However, zinc, nickel, and copper are all reactive metals, which means they will tarnish. This makes sterling silver more prone to tarnishing, as well. The good news is that if your sterling silver starts to tarnish, it's easy to clean. All you need to do is periodically clean your pieces with a jewelry polishing cloth to have them shining again.

Benefits of Sterling Silver Jewelry

Why are so many pieces of jewelry made from sterling silver? It's because it offers a variety of excellent benefits. These are just a few of the characteristics that make sterling silver such an attractive choice for jewelry.


The added metals in sterling silver make it incredibly strong, yet these metals don't add to its weight. This makes sterling silver perfect for jewelry you want to wear every day. Plus, since sterling silver is so durable and scratch-resistant, you can pass the jewelry down through generations.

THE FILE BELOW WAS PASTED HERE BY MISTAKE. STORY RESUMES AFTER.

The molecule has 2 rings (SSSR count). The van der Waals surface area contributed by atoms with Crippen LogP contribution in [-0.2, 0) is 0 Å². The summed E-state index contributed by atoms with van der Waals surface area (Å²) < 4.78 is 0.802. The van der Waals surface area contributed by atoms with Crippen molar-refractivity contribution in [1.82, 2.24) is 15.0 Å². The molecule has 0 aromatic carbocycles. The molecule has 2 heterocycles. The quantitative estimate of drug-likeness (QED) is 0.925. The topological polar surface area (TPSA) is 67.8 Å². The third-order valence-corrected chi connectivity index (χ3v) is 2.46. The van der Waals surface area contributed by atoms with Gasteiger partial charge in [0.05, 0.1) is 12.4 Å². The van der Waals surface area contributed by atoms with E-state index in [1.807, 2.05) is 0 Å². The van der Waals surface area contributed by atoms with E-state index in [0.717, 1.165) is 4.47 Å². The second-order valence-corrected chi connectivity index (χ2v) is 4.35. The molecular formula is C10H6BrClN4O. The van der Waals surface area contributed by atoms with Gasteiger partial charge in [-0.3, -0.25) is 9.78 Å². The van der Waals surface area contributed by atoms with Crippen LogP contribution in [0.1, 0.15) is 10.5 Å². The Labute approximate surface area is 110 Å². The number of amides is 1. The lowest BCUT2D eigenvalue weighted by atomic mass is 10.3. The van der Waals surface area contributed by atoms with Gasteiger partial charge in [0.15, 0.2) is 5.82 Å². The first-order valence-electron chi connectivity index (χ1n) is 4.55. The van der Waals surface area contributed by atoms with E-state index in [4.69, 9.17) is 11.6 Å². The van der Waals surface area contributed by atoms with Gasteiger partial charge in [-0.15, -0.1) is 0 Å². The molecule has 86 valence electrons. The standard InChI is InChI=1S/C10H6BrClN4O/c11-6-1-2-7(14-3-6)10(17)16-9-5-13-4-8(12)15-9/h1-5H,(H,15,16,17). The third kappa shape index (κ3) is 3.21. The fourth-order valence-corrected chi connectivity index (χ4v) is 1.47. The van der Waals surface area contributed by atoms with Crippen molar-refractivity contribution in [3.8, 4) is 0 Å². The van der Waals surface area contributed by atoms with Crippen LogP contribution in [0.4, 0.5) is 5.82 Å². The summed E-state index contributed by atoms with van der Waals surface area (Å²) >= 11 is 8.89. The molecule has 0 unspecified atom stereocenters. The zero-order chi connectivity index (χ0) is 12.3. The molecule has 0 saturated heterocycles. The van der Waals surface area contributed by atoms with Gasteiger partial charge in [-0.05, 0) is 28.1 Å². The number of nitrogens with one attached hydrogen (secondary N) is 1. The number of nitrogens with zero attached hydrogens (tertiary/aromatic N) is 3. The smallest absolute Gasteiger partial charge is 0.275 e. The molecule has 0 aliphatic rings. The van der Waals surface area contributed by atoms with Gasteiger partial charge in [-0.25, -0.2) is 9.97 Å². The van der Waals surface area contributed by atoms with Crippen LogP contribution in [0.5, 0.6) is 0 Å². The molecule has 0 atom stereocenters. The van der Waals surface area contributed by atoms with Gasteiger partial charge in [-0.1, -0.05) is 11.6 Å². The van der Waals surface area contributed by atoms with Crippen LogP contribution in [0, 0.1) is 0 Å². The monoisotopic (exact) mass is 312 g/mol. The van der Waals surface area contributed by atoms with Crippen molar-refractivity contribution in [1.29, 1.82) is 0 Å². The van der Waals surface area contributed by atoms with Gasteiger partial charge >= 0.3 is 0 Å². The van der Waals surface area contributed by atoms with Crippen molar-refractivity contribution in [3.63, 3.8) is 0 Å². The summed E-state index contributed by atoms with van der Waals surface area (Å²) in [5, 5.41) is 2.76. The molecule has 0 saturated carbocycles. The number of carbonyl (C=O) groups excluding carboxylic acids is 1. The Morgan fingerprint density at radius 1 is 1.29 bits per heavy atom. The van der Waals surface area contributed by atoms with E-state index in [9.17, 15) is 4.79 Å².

Since sterling silver is simple to work with, jewelry designers can easily create customized pieces using it. Whether you're interested in something timeless or whimsical, you're sure to find it in sterling silver. It's also easy to engrave sterling silver with initials or a name.


Researchers believe up to 10% of the population has a nickel allergy. That number can go as high as 20% in women due to exposure to nickel in jewelry. This allergy can cause itchy skin, redness, swelling, and even blisters. However, since sterling silver contains 92.5% pure silver, it's much less likely to cause an allergic reaction.

Now that you know more about sterling silver, it's easy to see why it's such a popular choice for jewelry. Unique Gold and Diamonds offers a large selection of sterling silver jewelry. We also are on of the top silver buyers in the New Jersey area, for more information on how to sell silver jewelry and more click here! Browse our collection today so you can find your next favorite piece.


Image via Flickr by JustJaynes